Business World

Sunday 25 February 2018

NTMA raises €500m

THE National Treasury Management Agency (NTMA) has raised €500m in the latest of its regular auctions of T-bills.

Treasury or "T" bills are a type of short-term debt. In today's auction, the Government borrowed €500m for three months at an interest rate that works out equal to 0.18pc per year. Total bids received at the "bills" auction amounted to €1.671bn, or 3.3 times the amount borrowed. In the last auction in July, the yield was 0.2pc.

GRANT THORNTON OFFICE

ACCOUNTING firm Grant Thornton has opened a new office in Cork, where it plans to hire 25 people. The company also has offices in Dublin, Limerick, Kildare and Galway. It plans to recruit a total of 125 staff over the next two years.

"We are very excited about doing business in Cork due to its thriving domestic and foreign direct investment opportunities across a range of sectors," said partner Gearoid Costelloe, who will lead the Cork office.

CALL FOR LIBOR REFORM

A TOP US regulator has stepped back from previous calls to scrap the Libor interbank lending rate, saying instead that reform needed to be led at a global level and would take time.

Gary Gensler, chairman of the Commodity Futures Trading Commission, has said in the past that the London Interbank Offered Rate – which is set daily by the banks themselves and has been the subject of a major rate-rigging scandal – should be abandoned straight away. But yesterday, Mr Gensler struck a more conciliatory tone, and welcomed reforms Britain has put in place to tighten how Libor is run, which include appointing an independent administrator.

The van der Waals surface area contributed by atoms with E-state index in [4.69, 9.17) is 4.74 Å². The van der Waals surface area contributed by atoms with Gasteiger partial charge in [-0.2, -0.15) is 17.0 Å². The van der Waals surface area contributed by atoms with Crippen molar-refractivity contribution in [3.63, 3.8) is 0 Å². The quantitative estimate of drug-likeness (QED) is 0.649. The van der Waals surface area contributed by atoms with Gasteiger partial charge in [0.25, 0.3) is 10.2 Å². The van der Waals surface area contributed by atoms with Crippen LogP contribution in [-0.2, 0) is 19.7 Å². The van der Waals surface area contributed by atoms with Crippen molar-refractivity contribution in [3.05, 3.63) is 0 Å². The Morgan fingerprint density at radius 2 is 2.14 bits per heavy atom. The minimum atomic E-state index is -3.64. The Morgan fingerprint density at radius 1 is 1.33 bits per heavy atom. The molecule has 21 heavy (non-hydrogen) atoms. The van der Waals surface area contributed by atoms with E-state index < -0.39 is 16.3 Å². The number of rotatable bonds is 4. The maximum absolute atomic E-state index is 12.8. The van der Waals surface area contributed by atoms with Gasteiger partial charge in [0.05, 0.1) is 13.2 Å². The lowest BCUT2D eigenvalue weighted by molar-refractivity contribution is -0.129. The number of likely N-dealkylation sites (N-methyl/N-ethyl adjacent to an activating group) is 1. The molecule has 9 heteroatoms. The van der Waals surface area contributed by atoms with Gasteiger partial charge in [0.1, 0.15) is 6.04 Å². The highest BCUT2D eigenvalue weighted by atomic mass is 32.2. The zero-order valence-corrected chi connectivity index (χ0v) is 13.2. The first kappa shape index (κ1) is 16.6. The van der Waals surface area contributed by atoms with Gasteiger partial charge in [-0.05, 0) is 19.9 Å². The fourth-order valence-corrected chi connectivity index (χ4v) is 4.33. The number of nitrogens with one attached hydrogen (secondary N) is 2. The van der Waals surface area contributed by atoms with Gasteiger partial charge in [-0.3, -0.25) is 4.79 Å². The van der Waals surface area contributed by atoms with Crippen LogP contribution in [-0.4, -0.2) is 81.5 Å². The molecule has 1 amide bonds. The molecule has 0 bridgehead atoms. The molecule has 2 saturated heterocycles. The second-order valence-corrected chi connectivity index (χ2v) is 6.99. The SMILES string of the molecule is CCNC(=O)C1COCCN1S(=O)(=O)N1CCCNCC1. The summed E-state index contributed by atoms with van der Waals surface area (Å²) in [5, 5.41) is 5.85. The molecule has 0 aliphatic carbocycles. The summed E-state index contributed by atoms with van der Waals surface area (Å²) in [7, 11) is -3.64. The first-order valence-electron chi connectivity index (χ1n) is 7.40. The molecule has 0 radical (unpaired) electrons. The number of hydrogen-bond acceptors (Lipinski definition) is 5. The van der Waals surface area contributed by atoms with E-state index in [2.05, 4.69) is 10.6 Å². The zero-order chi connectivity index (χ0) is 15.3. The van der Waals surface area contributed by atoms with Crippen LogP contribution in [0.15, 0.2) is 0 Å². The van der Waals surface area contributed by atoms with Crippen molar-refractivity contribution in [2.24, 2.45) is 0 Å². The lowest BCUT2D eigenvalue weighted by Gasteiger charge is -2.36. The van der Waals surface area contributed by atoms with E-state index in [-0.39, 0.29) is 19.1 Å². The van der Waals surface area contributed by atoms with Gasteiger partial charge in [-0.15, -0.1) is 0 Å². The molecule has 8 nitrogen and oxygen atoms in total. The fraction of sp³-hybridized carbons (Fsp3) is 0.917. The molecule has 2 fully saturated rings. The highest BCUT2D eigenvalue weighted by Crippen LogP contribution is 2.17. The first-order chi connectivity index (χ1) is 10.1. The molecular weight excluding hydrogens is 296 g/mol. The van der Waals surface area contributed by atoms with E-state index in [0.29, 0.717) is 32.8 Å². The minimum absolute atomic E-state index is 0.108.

ACCOUNTANT 'DANGER'

AN ACCOUNTING body has called for the term "accountant" to be enshrined in Irish law for the public's protection. The Institute of Certified Public Accountants (CPA) in Ireland has warned that the Companies Bill 2012 does not give legal protection to the term accountant, describing this as a "danger" for members of the public seeking financial advice.

"Currently in Ireland, anyone can set themselves up as an accountant, without education, qualifications or experience. There are individuals and firms offering services to an unsuspecting public and calling themselves accountants, even though they do not hold any accountancy qualifications and are not subject to regulation," said CPA Ireland president Joe Aherne.

Irish Independent

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